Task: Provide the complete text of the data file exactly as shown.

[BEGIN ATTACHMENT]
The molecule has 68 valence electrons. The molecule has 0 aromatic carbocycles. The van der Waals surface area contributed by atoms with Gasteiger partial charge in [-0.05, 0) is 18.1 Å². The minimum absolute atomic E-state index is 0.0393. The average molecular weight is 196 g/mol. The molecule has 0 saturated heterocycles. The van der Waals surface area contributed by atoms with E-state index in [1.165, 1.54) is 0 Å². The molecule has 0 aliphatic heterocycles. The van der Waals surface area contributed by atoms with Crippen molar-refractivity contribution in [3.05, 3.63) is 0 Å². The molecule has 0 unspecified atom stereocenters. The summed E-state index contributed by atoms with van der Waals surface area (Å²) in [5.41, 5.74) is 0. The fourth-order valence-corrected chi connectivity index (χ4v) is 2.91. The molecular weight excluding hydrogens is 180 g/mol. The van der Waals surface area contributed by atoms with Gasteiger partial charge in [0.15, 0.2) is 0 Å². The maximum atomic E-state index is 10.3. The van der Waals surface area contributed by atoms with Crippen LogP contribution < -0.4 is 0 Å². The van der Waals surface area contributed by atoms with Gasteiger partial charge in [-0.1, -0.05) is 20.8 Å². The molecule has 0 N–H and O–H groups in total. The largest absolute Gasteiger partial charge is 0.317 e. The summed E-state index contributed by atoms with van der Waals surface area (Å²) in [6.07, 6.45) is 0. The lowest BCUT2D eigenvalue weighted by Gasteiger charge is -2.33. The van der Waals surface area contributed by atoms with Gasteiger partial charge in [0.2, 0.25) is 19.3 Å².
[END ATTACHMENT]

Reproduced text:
The molecule has 68 valence electrons. The molecule has 0 aromatic carbocycles. The van der Waals surface area contributed by atoms with Gasteiger partial charge in [-0.05, 0) is 18.1 Å². The minimum absolute atomic E-state index is 0.0393. The average molecular weight is 196 g/mol. The molecule has 0 saturated heterocycles. The van der Waals surface area contributed by atoms with E-state index in [1.165, 1.54) is 0 Å². The molecule has 0 aliphatic heterocycles. The van der Waals surface area contributed by atoms with Crippen molar-refractivity contribution in [3.05, 3.63) is 0 Å². The molecule has 0 unspecified atom stereocenters. The summed E-state index contributed by atoms with van der Waals surface area (Å²) in [5.41, 5.74) is 0. The fourth-order valence-corrected chi connectivity index (χ4v) is 2.91. The molecular weight excluding hydrogens is 180 g/mol. The van der Waals surface area contributed by atoms with Gasteiger partial charge in [0.15, 0.2) is 0 Å². The maximum atomic E-state index is 10.3. The van der Waals surface area contributed by atoms with Crippen LogP contribution < -0.4 is 0 Å². The van der Waals surface area contributed by atoms with Gasteiger partial charge in [-0.1, -0.05) is 20.8 Å². The molecule has 0 N–H and O–H groups in total. The largest absolute Gasteiger partial charge is 0.317 e. The summed E-state index contributed by atoms with van der Waals surface area (Å²) in [6.07, 6.45) is 0. The lowest BCUT2D eigenvalue weighted by Gasteiger charge is -2.33. The van der Waals surface area contributed by atoms with Gasteiger partial charge in [0.2, 0.25) is 19.3 Å².